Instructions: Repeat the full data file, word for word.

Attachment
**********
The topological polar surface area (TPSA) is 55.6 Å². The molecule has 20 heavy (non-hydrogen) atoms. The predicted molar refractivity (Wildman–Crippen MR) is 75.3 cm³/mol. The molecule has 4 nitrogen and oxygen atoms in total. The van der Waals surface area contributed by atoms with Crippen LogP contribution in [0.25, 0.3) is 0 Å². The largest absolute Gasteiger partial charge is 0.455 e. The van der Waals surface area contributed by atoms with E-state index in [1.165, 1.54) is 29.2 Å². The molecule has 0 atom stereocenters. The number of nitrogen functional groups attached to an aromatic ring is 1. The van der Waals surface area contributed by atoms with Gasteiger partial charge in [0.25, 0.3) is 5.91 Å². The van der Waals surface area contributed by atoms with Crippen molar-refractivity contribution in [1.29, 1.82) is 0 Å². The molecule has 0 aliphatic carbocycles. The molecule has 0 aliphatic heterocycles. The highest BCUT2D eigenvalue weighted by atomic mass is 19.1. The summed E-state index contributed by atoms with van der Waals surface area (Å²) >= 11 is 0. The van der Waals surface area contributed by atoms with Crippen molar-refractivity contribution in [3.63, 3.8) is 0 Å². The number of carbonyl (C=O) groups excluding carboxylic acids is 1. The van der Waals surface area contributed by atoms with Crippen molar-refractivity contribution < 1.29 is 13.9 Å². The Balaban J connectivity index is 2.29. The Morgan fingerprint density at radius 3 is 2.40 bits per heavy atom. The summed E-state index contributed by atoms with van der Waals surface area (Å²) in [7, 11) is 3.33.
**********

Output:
The topological polar surface area (TPSA) is 55.6 Å². The molecule has 20 heavy (non-hydrogen) atoms. The predicted molar refractivity (Wildman–Crippen MR) is 75.3 cm³/mol. The molecule has 4 nitrogen and oxygen atoms in total. The van der Waals surface area contributed by atoms with Crippen LogP contribution in [0.25, 0.3) is 0 Å². The largest absolute Gasteiger partial charge is 0.455 e. The van der Waals surface area contributed by atoms with E-state index in [1.165, 1.54) is 29.2 Å². The molecule has 0 atom stereocenters. The number of nitrogen functional groups attached to an aromatic ring is 1. The van der Waals surface area contributed by atoms with Gasteiger partial charge in [0.25, 0.3) is 5.91 Å². The van der Waals surface area contributed by atoms with Crippen molar-refractivity contribution in [1.29, 1.82) is 0 Å². The molecule has 0 aliphatic carbocycles. The molecule has 0 aliphatic heterocycles. The highest BCUT2D eigenvalue weighted by atomic mass is 19.1. The summed E-state index contributed by atoms with van der Waals surface area (Å²) >= 11 is 0. The van der Waals surface area contributed by atoms with Crippen molar-refractivity contribution in [3.63, 3.8) is 0 Å². The number of carbonyl (C=O) groups excluding carboxylic acids is 1. The van der Waals surface area contributed by atoms with Crippen molar-refractivity contribution < 1.29 is 13.9 Å². The Balaban J connectivity index is 2.29. The Morgan fingerprint density at radius 3 is 2.40 bits per heavy atom. The summed E-state index contributed by atoms with van der Waals surface area (Å²) in [7, 11) is 3.33.